So, who are the smartest scientists?

The paper below is a curious one. The authors seem to be making mountains out of molehills.  There IS for instance a correlation between IQ and conventional religion but it is slight  -- unlikely to be of any practical importance and probably artifactual anyway.  See here

But the thing which amused me most was the claim that social scientists are more religious.  I spent many years teaching the social sciences in Australian universities and during that time  went to a lot of conferences both in Australia and overseas  -- where I met many fellow social scientists.  And it is true that most social scientists are religious, but the religion is Leftism. Anybody who can still believe in socialism after all the socialist disasters of the 20th century is in the grip of deep faith.  I think I only ever met three Christian social scientists.  So I would have thought that social scientists were the LEAST religious academic group as far as conventional religions are concerned.  So the study below would seem to rely on some very strange sampling.  Journal abstract included below

SOCIAL science professors at elite institutions are more likely to be religious and politically extreme than their counterparts in the natural sciences, argues a new paper. Why? Natural scientists are just smarter.

“There is sound evidence of a negative correlation between intelligence and religiosity and between intelligence and political extremism,” reads the paper in the Interdisciplinary Journal on Research and Religion which examines existing data on academic scientists’ IQs by field, and on religious beliefs and political extremism among science professors in the US and Britain. “Therefore the most probable reason behind elite social scientists being more religious than are elite physical scientists is that social scientists are less intelligent.”

The paper, written by Edward Dutton, adjunct professor of cultural anthropology at the University of Oulu, in Finland, and Richard Lynn, a retired professor of psychology from the University of Ulster, in Northern Ireland, who is known for his work on race and IQ, continues: “Intelligence is also a factor in interdisciplinary differences in political extremism, [with] physicists, who have high IQs, being among the least extreme and lower-IQ scholars being among the most extreme.”

In an interview, Dutton said social scientists aren’t stupid, or necessarily extreme in their politics or overly religious. But, statistically speaking, they have lower IQs than their colleagues in biological and physical sciences and are likelier to be extremely conservative or liberal or religious, or both.

Dutton said that there are many similarities between political extremism and religious fundamentalism; in other research, he uses the term “replacement religions” to describe the phenomenon.

“[Physical] scientists are overwhelmingly atheist,” Dutton said. “This is predicted by their high IQ, which allows you to rise above emotion and see through the fallacious, emotional arguments.” Arguments about God are all emotional arguments, he added.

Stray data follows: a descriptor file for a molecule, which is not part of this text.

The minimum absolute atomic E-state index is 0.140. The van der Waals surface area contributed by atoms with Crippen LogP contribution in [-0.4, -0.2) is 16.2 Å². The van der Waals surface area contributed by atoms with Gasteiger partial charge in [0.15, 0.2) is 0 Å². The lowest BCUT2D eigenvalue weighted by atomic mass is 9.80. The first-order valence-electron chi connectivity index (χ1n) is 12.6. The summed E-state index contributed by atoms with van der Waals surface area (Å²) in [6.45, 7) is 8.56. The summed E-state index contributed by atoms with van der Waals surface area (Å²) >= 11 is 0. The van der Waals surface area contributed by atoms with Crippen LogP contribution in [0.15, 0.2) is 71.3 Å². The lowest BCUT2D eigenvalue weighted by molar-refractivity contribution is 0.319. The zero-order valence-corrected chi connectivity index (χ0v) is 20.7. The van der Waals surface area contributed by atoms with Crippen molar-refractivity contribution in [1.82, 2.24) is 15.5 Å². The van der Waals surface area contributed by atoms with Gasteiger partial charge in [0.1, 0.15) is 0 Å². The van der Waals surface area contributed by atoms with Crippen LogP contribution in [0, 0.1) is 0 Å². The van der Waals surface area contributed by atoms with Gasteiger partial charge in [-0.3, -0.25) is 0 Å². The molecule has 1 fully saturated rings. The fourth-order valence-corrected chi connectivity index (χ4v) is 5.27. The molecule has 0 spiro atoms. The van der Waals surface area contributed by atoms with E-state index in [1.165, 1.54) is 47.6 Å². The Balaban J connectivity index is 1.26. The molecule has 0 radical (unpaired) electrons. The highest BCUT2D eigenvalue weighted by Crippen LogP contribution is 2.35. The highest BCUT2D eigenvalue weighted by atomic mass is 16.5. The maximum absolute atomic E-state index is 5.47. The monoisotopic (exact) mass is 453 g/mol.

The paper is a meta-analysis of existing data showing several things: that natural scientists have higher IQs than social scientists; that low intelligence “predicts” political extremism and religiosity; and that physical scientists at elite institutions are less likely to believe in God or be politically extreme than their counterparts in the social sciences.

The connection between all three research areas has never been made until now, Dutton said. But — in just one example of potentially problematic methodology — the logic can’t be extended to academe in general. Several studies cited in the paper drawing from a wider mix of colleges and universities than simply the most elite show that life sciences professors are more likely to attend church than their peers in the social sciences, not less. The paper assumes this is because professors at elite institutions are smarter than their peers elsewhere.

The researchers also use IQ as the sole measure of intelligence (they mention Howard Gardner’s multiple forms of intelligence, but argue that they could also be considered personality traits).

The researchers acknowledge some of their limitations, including that some older data in the analysis involve a very small sample size. Dutton and Lynn say that future research involving larger academic samples would be “extremely useful” in exploring these areas in greater depth.

Dutton said he knew his paper would upset some readers, but that he invited feedback from fellow scholars. The point of research, even when controversial, is to “get closer to the truth of human life,” he said.

Interdisciplinary Journal on Research and Religion. 2014 Volume 10, Article 1

Intelligence and Religious and Political Differences Among Members of the U.S. Academic Elite


Many studies have found inverse correlations between intelligence and religiosity, intelligence and political conservatism, and intelligence and political extremism. Other studies have found that academics tend to be significantly less religious and more liberal than the general population. In this article, we argue that interdisciplinary differences in religiosity and political perspective among academics are predicted by interdisciplinary differences in intelligence between academics. Once personality factors correlating with religiosity have been substantially controlled for, physicists, who have higher average intelligence, are less religious than are social scientists, who have lower average intelligence. Physical scientists are also less politically extreme than are social scientists.


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